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Greek game of musical bondholders puts Canada at risk

Thanks to the complex world of credit default swaps, Greek bondholders are not the only ones who have to worry about credit woes in Athens.


Greek Prime Minister George Papandreou speaks with the media as he arrives for an EU summit in Brussels on June 23, 2011 (Geert Vanden Wijngaert/AP)

If you are a glass-half-full sort, then feel free to conclude debt-laden Greece is on a roll. You can be content that after winning a recent confidence vote on cost cutting measures required to avoid a national debt default, Prime Minister George Papandreou’s Socialist government appears to have gained support from the European Union and IMF for its new survival plan. In other words, Greece will now be able to borrow more money while it enacts a harsher round of austerity.

If you see the glass as half empty, of course, you might note there is little reason to expect local economic conditions to improve and that the nation’s new finance minister had some EU member questioning his judgment after just a few days on the job. You might also be concerned by the EU’s determination to kick this can down the road. After all, as we noted in a previous blog, Greece is playing a game of musical bond holders and the longer the game goes on, the worse things will be for all concerned when the music stops.

A Greek debt default is widely seen as inevitable. If it happens, the global economy will be hit by a material event, one that could prove worse than the failure of Lehman because governments around the world are no longer in a position to throw stimulus money around like drunken sailors.

The Greek debt crisis directly threatens the stability of banks and other institutional bondholders across Europe. The EU and its central banking system have about US$127 billion at stake. French and German banks hold US$18.8 billion and US$26.3 billion worth of Greek debt respectively, while British banks have US$3.3 billion at stake. In the U.S., the direct exposure is US$1.8 billion.

Business Insider has compiled lists of national exposure and institutional exposure to Greek debt.

The direct exposure of Canadian banks to a Greek debt fault is reportedly relatively low. But both Bank of Canada Governor Mark Carney and Canadian Finance Minister Jim Flaherty have warned our economy and financial institutions are at risk of serious disruption if a default occurs, which is one of the major reasons that the BoC has been holding off on interest rate hikes.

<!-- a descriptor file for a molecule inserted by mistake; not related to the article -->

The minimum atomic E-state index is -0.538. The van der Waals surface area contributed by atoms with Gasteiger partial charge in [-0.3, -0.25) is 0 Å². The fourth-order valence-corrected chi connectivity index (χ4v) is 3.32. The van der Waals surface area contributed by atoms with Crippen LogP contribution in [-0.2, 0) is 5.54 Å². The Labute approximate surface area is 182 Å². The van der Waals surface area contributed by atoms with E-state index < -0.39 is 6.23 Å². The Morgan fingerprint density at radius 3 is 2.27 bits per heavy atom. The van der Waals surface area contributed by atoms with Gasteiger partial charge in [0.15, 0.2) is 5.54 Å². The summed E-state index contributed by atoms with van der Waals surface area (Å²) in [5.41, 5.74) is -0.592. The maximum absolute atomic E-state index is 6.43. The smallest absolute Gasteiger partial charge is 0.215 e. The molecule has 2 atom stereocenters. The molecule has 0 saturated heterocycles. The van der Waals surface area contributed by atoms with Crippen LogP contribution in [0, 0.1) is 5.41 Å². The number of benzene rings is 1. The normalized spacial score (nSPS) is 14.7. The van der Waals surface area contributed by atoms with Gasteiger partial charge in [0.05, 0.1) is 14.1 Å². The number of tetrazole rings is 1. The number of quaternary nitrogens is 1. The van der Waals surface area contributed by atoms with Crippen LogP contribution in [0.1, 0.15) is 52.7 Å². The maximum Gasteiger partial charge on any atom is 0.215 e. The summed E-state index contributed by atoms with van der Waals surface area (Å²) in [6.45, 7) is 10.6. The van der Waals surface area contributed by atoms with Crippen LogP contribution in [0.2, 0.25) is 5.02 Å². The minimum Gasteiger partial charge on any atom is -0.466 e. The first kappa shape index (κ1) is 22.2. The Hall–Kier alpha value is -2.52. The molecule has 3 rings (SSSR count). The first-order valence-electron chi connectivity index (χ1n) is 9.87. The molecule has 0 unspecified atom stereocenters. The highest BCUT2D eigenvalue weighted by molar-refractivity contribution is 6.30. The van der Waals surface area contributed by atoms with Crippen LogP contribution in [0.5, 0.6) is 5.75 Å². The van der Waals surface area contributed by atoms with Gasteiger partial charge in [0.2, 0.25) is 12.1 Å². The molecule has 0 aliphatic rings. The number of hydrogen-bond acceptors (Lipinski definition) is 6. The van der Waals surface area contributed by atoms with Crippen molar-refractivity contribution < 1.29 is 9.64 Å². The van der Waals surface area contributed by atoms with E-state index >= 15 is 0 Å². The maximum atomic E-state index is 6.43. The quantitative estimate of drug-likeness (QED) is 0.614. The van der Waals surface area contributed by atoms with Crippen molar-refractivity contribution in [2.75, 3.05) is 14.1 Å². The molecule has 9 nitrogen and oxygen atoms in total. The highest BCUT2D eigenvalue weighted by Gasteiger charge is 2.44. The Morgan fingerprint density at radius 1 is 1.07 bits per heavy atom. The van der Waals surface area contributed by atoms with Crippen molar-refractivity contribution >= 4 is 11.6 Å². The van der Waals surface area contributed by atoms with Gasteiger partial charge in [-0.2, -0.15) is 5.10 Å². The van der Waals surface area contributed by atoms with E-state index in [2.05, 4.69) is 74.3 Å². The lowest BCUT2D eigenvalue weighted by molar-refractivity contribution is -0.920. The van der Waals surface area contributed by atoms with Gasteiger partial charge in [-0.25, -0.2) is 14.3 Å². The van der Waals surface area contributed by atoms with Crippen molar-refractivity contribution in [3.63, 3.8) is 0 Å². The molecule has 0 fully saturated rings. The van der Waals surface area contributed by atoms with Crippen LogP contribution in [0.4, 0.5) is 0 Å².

What’s the problem? Simple. Financial institutions around the world have exposure to the exposure of Greek bondholders via what is known as a CDS, or credit default swap. CDSes are financial derivatives that function like a default insurance on debt. If a borrower defaults, sellers of a CDS must compensate buyers. These insurance products cost more when the risk of a default rises. And as this BI chart shows, the cost of a 5-year CDS on Greek government debt was soaring to new records in June as Greek Prime Minister George Papandreou was pleading with his cabinet to stay the austerity course.

According to the New York Times, the gross exposure to insurance contracts tied to the EU’s so-called PIIGS is at least US$600 billion. But nobody really knows who would owe what if Greece defaults because derivatives are a dark and complex market. U.S. Federal Reserve chairman Ben Bernanke has said American exposure to an EU debt default is limited when you take into account offsetting positions financial market players put in place. However, Bernanke also once insisted the subprime mortgage fiasco would be contained. “Given the fundamental factors in place that should support the demand for housing,” he said in 2007, “we believe the effect of the troubles in the subprime sector on the broader housing market will likely be limited,” Bernanke said

And keep in mind a Greek default could force other PIIGS to follow suit.

If one of the EU’s troubled members defaults, according to a recent analysis of debt responsibilities by economist Kash Mansori, creditors who actually hold bonds will absorb about 70% of the losses while counterparties that sold default insurance will cover the rest. As a result, if Greece were to default, about 94% of the direct losses would fall on European shoulders. But U.S. banks and insurance companies are major CDS players and they would have to make about 56% of the default insurance payouts triggered by such an event. 

The bottom line, according to Mansori, is that financial institutions in Canada’s largest trading partner have roughly as much to lose from a EU default as those in France and Germany.

And if that isn’t enough bad news, the Wall Street Journal is now reporting that House Majority Leader Eric Cantor Thursday was pulling out of budget talks  because the bipartisan group trying to solve America’s far more serious debt woes has reached an impasse over taxes.